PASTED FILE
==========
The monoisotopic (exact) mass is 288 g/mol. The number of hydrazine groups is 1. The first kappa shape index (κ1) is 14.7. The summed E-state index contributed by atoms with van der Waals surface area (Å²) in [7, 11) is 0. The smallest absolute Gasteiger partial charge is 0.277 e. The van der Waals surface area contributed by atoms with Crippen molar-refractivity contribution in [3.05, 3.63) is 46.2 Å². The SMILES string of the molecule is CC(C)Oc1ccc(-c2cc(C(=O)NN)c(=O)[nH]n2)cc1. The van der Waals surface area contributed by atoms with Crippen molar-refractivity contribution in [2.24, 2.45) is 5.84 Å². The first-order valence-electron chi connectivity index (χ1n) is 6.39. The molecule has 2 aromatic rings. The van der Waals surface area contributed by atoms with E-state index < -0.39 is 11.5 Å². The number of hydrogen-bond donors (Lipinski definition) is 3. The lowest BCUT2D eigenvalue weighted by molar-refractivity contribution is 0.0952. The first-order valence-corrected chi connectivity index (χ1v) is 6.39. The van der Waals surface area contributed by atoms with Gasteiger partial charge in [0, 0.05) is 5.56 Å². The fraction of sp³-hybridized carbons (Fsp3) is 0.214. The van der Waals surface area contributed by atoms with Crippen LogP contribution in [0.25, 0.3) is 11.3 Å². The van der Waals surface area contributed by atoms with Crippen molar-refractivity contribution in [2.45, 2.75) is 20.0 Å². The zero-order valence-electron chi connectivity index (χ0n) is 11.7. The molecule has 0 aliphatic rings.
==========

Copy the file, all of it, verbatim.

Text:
The monoisotopic (exact) mass is 288 g/mol. The number of hydrazine groups is 1. The first kappa shape index (κ1) is 14.7. The summed E-state index contributed by atoms with van der Waals surface area (Å²) in [7, 11) is 0. The smallest absolute Gasteiger partial charge is 0.277 e. The van der Waals surface area contributed by atoms with Crippen molar-refractivity contribution in [3.05, 3.63) is 46.2 Å². The SMILES string of the molecule is CC(C)Oc1ccc(-c2cc(C(=O)NN)c(=O)[nH]n2)cc1. The van der Waals surface area contributed by atoms with Crippen molar-refractivity contribution in [2.24, 2.45) is 5.84 Å². The first-order valence-electron chi connectivity index (χ1n) is 6.39. The molecule has 2 aromatic rings. The van der Waals surface area contributed by atoms with E-state index < -0.39 is 11.5 Å². The number of hydrogen-bond donors (Lipinski definition) is 3. The lowest BCUT2D eigenvalue weighted by molar-refractivity contribution is 0.0952. The first-order valence-corrected chi connectivity index (χ1v) is 6.39. The van der Waals surface area contributed by atoms with Gasteiger partial charge in [0, 0.05) is 5.56 Å². The fraction of sp³-hybridized carbons (Fsp3) is 0.214. The van der Waals surface area contributed by atoms with Crippen LogP contribution in [0.25, 0.3) is 11.3 Å². The van der Waals surface area contributed by atoms with Crippen molar-refractivity contribution in [2.45, 2.75) is 20.0 Å². The zero-order valence-electron chi connectivity index (χ0n) is 11.7. The molecule has 0 aliphatic rings.